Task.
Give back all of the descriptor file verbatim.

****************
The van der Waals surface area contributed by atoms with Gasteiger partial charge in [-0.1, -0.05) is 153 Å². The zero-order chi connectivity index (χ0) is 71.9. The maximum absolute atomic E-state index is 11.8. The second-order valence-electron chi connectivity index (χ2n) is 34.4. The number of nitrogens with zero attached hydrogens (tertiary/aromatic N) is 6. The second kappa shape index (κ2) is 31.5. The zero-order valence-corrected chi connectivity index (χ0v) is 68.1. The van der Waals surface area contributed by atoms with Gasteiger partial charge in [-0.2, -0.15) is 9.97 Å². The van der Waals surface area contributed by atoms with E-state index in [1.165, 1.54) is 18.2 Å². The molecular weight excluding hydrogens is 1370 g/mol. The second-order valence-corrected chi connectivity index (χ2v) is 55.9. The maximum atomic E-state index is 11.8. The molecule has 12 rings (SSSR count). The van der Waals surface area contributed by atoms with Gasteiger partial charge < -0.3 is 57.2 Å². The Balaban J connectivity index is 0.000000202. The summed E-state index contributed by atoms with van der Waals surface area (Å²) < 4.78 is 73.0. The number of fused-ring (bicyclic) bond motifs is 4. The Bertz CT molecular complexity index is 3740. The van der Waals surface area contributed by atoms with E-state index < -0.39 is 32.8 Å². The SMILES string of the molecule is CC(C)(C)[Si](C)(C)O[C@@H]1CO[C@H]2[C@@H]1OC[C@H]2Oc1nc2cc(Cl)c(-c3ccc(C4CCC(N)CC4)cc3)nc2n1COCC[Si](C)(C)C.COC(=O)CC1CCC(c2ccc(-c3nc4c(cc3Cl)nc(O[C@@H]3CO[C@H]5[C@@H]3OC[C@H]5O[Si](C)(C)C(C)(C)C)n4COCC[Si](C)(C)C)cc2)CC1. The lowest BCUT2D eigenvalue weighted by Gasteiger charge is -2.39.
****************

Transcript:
The van der Waals surface area contributed by atoms with Gasteiger partial charge in [-0.1, -0.05) is 153 Å². The zero-order chi connectivity index (χ0) is 71.9. The maximum absolute atomic E-state index is 11.8. The second-order valence-electron chi connectivity index (χ2n) is 34.4. The number of nitrogens with zero attached hydrogens (tertiary/aromatic N) is 6. The second kappa shape index (κ2) is 31.5. The zero-order valence-corrected chi connectivity index (χ0v) is 68.1. The van der Waals surface area contributed by atoms with Gasteiger partial charge in [-0.2, -0.15) is 9.97 Å². The van der Waals surface area contributed by atoms with E-state index in [1.165, 1.54) is 18.2 Å². The molecular weight excluding hydrogens is 1370 g/mol. The second-order valence-corrected chi connectivity index (χ2v) is 55.9. The maximum atomic E-state index is 11.8. The molecule has 12 rings (SSSR count). The van der Waals surface area contributed by atoms with Gasteiger partial charge < -0.3 is 57.2 Å². The Balaban J connectivity index is 0.000000202. The summed E-state index contributed by atoms with van der Waals surface area (Å²) < 4.78 is 73.0. The number of fused-ring (bicyclic) bond motifs is 4. The Bertz CT molecular complexity index is 3740. The van der Waals surface area contributed by atoms with E-state index < -0.39 is 32.8 Å². The SMILES string of the molecule is CC(C)(C)[Si](C)(C)O[C@@H]1CO[C@H]2[C@@H]1OC[C@H]2Oc1nc2cc(Cl)c(-c3ccc(C4CCC(N)CC4)cc3)nc2n1COCC[Si](C)(C)C.COC(=O)CC1CCC(c2ccc(-c3nc4c(cc3Cl)nc(O[C@@H]3CO[C@H]5[C@@H]3OC[C@H]5O[Si](C)(C)C(C)(C)C)n4COCC[Si](C)(C)C)cc2)CC1. The lowest BCUT2D eigenvalue weighted by Gasteiger charge is -2.39.